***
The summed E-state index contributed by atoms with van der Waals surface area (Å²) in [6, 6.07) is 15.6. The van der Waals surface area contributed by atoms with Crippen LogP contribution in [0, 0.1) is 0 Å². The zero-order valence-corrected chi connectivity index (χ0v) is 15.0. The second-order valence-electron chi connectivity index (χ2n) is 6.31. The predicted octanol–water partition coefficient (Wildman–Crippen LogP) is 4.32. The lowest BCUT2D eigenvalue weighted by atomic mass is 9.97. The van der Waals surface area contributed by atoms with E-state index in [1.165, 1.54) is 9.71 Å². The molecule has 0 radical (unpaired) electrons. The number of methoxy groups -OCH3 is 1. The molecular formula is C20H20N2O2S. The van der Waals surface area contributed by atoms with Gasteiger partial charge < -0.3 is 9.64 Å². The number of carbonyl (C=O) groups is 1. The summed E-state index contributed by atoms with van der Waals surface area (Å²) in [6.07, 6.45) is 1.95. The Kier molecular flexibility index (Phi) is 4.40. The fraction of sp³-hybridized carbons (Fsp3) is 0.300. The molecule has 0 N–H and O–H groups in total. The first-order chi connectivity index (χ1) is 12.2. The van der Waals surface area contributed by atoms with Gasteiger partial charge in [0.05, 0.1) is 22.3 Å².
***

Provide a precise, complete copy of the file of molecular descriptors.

The summed E-state index contributed by atoms with van der Waals surface area (Å²) in [6, 6.07) is 15.6. The van der Waals surface area contributed by atoms with Crippen LogP contribution in [0, 0.1) is 0 Å². The zero-order valence-corrected chi connectivity index (χ0v) is 15.0. The second-order valence-electron chi connectivity index (χ2n) is 6.31. The predicted octanol–water partition coefficient (Wildman–Crippen LogP) is 4.32. The lowest BCUT2D eigenvalue weighted by atomic mass is 9.97. The van der Waals surface area contributed by atoms with E-state index in [1.165, 1.54) is 9.71 Å². The molecule has 0 radical (unpaired) electrons. The number of methoxy groups -OCH3 is 1. The molecular formula is C20H20N2O2S. The van der Waals surface area contributed by atoms with Gasteiger partial charge < -0.3 is 9.64 Å². The number of carbonyl (C=O) groups is 1. The summed E-state index contributed by atoms with van der Waals surface area (Å²) in [6.07, 6.45) is 1.95. The Kier molecular flexibility index (Phi) is 4.40. The fraction of sp³-hybridized carbons (Fsp3) is 0.300. The molecule has 0 N–H and O–H groups in total. The first-order chi connectivity index (χ1) is 12.2. The van der Waals surface area contributed by atoms with Gasteiger partial charge in [0.05, 0.1) is 22.3 Å².